## SECTION 1.2 EXERCISES

For Exercise 1.16, see page 11; for Exercise 1.17, see page 12; for Exercises 1.18 and 1.19, see page 14; for Exercise 1.20, see page 16; for Exercises 1.21 and 1.22, see page 16; for Exercise 1.23, see page 19; and for Exercise 1.24, see page 21.

### Question 1.25

1.25 Your Facebook app can generate a million dollars a month. A report on Facebook suggests that Facebook apps can generate large amounts of money, as much as \$1 million a month.9 The following table gives the numbers of Facebook users by country for the top 10 countries based on the number of users:10

FACEBK

(in millions)
Brazil 29.30
India 37.38
Mexico 29.80
Germany 21.46
France 23.19
Philippines 26.87
Indonesia 40.52
United Kingdom 30.39
United States 155.74
Turkey 30.63
1. (a) Use a bar graph to describe the numbers of users in these countries.

2. (b) Do you think that the United States is an outlier in this data set? Explain your answer.

3. (c) Describe the major features of your graph in a short paragraph.

### Question 1.26

1.26 Facebook use increases by country. Refer to the previous exercise. The report also gave the increases in the number of Facebook users for a one-month period for the same countries:

FACEBK

Country Increase in users
(in millions)
Brazil 2.47
India 1.75
Mexico 0.84
Germany 0.51
France 0.38
Philippines 0.38
Indonesia 0.37
United Kingdom 0.22
United States 0.65
Turkey 0.09

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1. (a) Use a bar graph to describe the increase in users in these countries.

2. (b) Describe the major features of your graph in a short paragraph.

3. (c) Do you think a stemplot would be a better graphical display for these data? Give reasons for your answer.

4. (d) Write a short paragraph about possible business opportunities suggested by the data you described in this exercise and the previous one.

### Question 1.27

1.27 The Titanic and class. On April 15, 1912, on her maiden voyage, the Titanic collided with an iceberg and sank. The ship was luxurious but did not have enough lifeboats for the 2224 passengers and crew. As a result of the collision, 1502 people died.11 The ship had three classes of passengers. The level of luxury and the price of the ticket varied with the class, with first class being the most luxurious. There were 323 passengers in first class, 277 in second class, and 709 in third class.12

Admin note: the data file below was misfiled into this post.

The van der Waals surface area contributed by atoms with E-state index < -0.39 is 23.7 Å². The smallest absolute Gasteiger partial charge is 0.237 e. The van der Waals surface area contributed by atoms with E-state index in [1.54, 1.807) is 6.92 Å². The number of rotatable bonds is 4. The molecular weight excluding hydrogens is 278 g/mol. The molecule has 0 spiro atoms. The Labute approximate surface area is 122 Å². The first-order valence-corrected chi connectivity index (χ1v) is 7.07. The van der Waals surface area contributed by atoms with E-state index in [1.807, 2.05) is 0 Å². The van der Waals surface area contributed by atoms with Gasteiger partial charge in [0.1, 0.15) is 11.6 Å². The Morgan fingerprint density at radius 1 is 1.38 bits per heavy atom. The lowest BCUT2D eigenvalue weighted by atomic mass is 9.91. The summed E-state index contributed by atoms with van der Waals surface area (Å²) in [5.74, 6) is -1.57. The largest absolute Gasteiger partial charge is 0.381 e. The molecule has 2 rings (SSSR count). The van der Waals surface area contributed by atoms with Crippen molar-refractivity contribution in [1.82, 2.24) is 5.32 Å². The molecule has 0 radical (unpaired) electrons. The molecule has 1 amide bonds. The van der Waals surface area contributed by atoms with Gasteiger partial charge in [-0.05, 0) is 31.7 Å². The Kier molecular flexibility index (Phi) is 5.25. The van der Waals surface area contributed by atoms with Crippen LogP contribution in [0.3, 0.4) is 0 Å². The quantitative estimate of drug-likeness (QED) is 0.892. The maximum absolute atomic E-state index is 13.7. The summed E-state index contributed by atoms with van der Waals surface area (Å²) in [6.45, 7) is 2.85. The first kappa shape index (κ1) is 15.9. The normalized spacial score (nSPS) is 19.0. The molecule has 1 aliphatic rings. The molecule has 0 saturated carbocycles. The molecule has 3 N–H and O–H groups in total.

TITANIC

1. (a) Make a bar graph of these data.

2. (b) Give a short summary of how the number of passengers varied with class.

3. (c) If you made a bar graph of the percent of passengers in each class, would the general features of the graph differ from the one you made in part (a)? Explain your answer.

### Question 1.28

1.28 Another look at the Titanic and class. Refer to the previous exercise.

TITANIC

1. (a) Make a pie chart to display the data.

2. (b) Compare the pie chart with the bar graph. Which do you prefer? Give reasons for your answer.

### Question 1.29

1.29 Who survived? Refer to the two previous exercises. The number of first-class passengers who survived was 200. For second and third class, the numbers were 119 and 181, respectively. Create a graphical summary that shows how the survival of passengers depended on class.

TITANIC

### Question 1.30

1.30 Potassium from potatoes. The 2015 Dietary Guidelines for Americans13 notes that the average potassium (K) intake for U.S. adults is about half of the recommended amount. A major source of potassium is potatoes. Nutrients in the diet can have different absorption depending on the source. One study looked at absorption of potassium from different sources. Participants ate a controlled diet for five days, and the amount of potassium absorbed was measured. Data for a diet that included 40 milliequivalents (mEq) of potassium were collected from 27 adult subjects.14

KPOT40

1. (a) Make a stemplot of the data.

2. (b) Describe the pattern of the distribution.

3. (c) Are there any outliers? If yes, describe them and explain why you have declared them to be outliers.

4. (d) Describe the shape, center, and spread of the distribution.

### Question 1.31